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Low-code and no-code are ubiquitous. At developer conferences, Microsoft cannot shut up about its Power platform, Slack wants everyone to be able to build apps and workflows without a line of code, parent company Salesforce shares that vision, and specialists such as Mendix and OutSystems are finding more traction in the market than ever. Sometimes it seems as if no vital role is left for traditional developers. What is the impact of low-code and no-code on the traditional programmer?


No more boring programming

First, the good news; code gurus need not fear for their jobs. On the contrary. Low-code and no-code are an almost desperate response by fellow developers at technology giants to persistent staff shortages. So-called citizen developers can build simple applications from pre-built modules with low-code and no-code frameworks. Solutions such as Microsoft’s Power Platform are primarily intended to allow everyone in a company to build the simple applications that you simply don’t have time for today.

OutSystems and Mendix want to make the developer more efficient. Their solutions are like a set of Lego blocks that allow you to build the desired result quickly. Can you develop a better application without ready-made building blocks? Probably, but it will take a lot longer and therefore be a lot more expensive. Some applications don’t require customisation: sometimes prefabricated assembly is good enough. No-code and low-code have the potential to save the developer from boring or repetitive programming work.


Relevant knowledge

In theory, this frees up more time to make full use of your expertise. What the citizen developer can’t do or the low-code platform can’t handle, that’s what you focus on. And rest assured: there are plenty of such challenges. This doesn’t mean that you can rely 100% on your unparalleled knowledge of Java. In fact, it doesn’t hurt to build up some experience with no-code and low-code platforms.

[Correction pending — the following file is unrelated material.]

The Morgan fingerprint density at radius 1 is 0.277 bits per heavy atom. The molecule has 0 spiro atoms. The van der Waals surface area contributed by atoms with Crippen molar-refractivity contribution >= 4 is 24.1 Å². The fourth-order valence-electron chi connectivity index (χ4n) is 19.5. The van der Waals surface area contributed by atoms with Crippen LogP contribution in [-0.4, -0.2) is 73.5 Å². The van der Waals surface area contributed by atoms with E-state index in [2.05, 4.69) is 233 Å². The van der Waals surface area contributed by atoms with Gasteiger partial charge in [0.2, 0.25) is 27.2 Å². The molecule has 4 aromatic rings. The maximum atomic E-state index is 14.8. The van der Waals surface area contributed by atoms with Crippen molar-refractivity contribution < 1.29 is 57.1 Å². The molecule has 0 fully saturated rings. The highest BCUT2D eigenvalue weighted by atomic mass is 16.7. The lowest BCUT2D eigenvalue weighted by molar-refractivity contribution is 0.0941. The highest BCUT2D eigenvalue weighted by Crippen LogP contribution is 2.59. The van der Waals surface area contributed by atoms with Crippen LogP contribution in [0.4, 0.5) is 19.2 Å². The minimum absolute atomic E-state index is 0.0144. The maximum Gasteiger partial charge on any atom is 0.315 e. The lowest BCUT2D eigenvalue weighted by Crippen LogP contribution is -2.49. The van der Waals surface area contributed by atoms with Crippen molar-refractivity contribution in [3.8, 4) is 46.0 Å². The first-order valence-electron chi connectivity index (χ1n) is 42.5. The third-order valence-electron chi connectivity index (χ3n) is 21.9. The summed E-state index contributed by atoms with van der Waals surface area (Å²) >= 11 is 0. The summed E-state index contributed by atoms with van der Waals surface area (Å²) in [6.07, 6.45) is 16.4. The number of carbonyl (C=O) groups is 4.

There are two reasons for this. First, more and more employers expect their developers to be able to quickly deliver a simple application when they have a low-code framework at their disposal. Secondly, working with such tools is a piece of cake for any programmer, but a little experience certainly doesn’t look bad on your CV.


Together around the table

Sooner or later, you will inevitably be confronted with the creations of your citizen developer colleagues. Perhaps Mark-Philip from Accounting has built a handy application that speeds up the input of invoices, but he is running up against the limits of his no-code platform and his capabilities. It’s up to you to tune the app and perhaps connect it to the APIs of your self-built invoicing system.

Most platforms are built so that developers can easily continue tweaking the automatically generated code, but you will have to sit down with Mark-Philip to discuss the app’s design. The rise of low-code and no-code brings your business colleagues closer to you than ever before. Anyone with a bit of business lingo behind them has an edge.


From apps to components

Finally, organisations expect their IT staff to build applications with low-code and no-code in mind. Just look at Slack: developers can now write applications that run on the Slack platform itself, then business users can click components of those applications together to simplify their own workflows. The more you develop using low-code and no-code frameworks, the easier it is for colleagues from other departments to use modules to speed up their own workflows with apps they have clicked together.

Low-code and no-code are by no means a threat to the job of the real developer. You can safely assume that there will be more vacancies than applicants for a long time to come. The developer’s job will evolve a bit. Building simple apps from scratch will no longer be necessary, but especially the closer relationship with colleagues from departments other than IT promises to have a significant impact.

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